THE CRANE POOL FORUM thecranepool.net (.com)


Forum Home

Master Index of Archived Threads


Jose Reyes is the key

metirish
Jul 09 2005 11:57 PM

I could be wrong but when Jose gets on base good things happen for the Mets, so it seems to me anyway, seeing him hit fly balls is a killer, why the hell can't the hitting coach get him to be a slap hitter?

Bret Sabermetric
Jul 10 2005 05:31 AM
Re: Jose Reyes is the key

metirish wrote:
seeing him hit fly balls is a killer, why the hell can't the hitting coach get him to be a slap hitter?


Maybe they could hire a coach who specializes in that? I understand Rey Ordonez is available now.

Spacemans Bong
Jul 10 2005 06:52 AM

Well Keith Hernandez has complained about how he drops his shoulder for months.

The fact is someone, anybody, has to get him to fucking take a pitch. Take a breaking ball, man.

.278 OBP at the top of the order is unconsciable. Willie is literally costing this team games by leaving that up there.

TheOldMole
Jul 10 2005 09:13 AM

Why have the Mets never cared about OBP from a leadoff man?

Rotblatt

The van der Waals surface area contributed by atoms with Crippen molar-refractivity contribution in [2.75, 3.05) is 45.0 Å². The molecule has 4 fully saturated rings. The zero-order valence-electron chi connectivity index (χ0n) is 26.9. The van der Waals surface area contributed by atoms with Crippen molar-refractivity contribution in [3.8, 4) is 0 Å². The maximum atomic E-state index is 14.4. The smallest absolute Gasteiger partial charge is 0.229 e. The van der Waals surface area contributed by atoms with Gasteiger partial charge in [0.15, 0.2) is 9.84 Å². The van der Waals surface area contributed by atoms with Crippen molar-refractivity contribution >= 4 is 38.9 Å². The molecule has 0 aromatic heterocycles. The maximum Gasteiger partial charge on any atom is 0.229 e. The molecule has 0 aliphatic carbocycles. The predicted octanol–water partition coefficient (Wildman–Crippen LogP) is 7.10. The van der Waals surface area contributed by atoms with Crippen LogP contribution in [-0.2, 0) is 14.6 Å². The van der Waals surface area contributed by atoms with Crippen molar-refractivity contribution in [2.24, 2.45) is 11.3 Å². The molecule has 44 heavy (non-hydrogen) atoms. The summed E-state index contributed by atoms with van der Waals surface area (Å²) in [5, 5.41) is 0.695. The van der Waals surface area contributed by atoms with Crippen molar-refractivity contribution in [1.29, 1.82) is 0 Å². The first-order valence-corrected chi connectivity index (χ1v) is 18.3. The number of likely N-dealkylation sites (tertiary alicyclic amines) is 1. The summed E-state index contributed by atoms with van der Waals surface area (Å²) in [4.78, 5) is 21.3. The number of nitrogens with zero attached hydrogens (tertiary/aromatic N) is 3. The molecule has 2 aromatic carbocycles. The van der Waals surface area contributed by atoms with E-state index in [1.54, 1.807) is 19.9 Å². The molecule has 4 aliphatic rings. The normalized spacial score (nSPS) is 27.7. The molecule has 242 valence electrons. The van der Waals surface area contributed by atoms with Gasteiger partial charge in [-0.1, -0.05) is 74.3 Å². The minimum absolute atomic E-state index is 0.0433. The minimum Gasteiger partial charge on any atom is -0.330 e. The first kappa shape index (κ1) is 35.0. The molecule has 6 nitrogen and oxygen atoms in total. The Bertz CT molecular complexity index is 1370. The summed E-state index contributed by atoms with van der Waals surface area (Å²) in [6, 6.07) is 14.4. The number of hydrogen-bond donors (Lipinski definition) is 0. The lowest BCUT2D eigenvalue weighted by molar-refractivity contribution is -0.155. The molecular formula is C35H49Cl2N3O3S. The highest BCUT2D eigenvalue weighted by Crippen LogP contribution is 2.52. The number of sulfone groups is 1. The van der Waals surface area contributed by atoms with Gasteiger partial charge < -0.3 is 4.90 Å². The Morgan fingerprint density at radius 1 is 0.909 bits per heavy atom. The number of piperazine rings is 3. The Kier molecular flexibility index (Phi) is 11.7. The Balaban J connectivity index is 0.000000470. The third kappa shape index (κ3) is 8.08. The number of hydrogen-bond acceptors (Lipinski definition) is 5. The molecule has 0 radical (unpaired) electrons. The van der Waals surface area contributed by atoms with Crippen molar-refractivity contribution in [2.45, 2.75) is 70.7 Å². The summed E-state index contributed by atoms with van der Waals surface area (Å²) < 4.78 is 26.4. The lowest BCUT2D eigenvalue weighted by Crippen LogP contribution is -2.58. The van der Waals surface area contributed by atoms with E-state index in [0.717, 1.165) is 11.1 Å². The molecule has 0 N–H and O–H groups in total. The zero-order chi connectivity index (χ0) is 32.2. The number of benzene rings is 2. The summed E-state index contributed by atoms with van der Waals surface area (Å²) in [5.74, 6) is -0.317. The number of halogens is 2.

Jul 10 2005 09:44 AM

You got me.

I think Willie's overexcited about how good Reyes could be and overlooking the fact that he's pretty bad right now. Historically, I think we thought OBP was for namby-pamby eggheads. Might still be the case. I just hope we haven't been telling Wright to be more aggressive at the plate (his OBP has been steadily dropping).

You can't really blame Reyes batting first for last night's debacle, though. Ishii, Bell & Graves played a part or two in that.

Over the last few games, Wright hasn't been his usual self, and I think that's been hurting us quite a bit. And Beltran is still mediocre.

I still think our pen is decent, if overworked lately, but it's not good enough to overcome our offensive deficiencies, of which 1B, Reyes & Beltran have been our biggest dissapointments. Oh, and 2B too.

Johnny Dickshot
Jul 10 2005 12:28 PM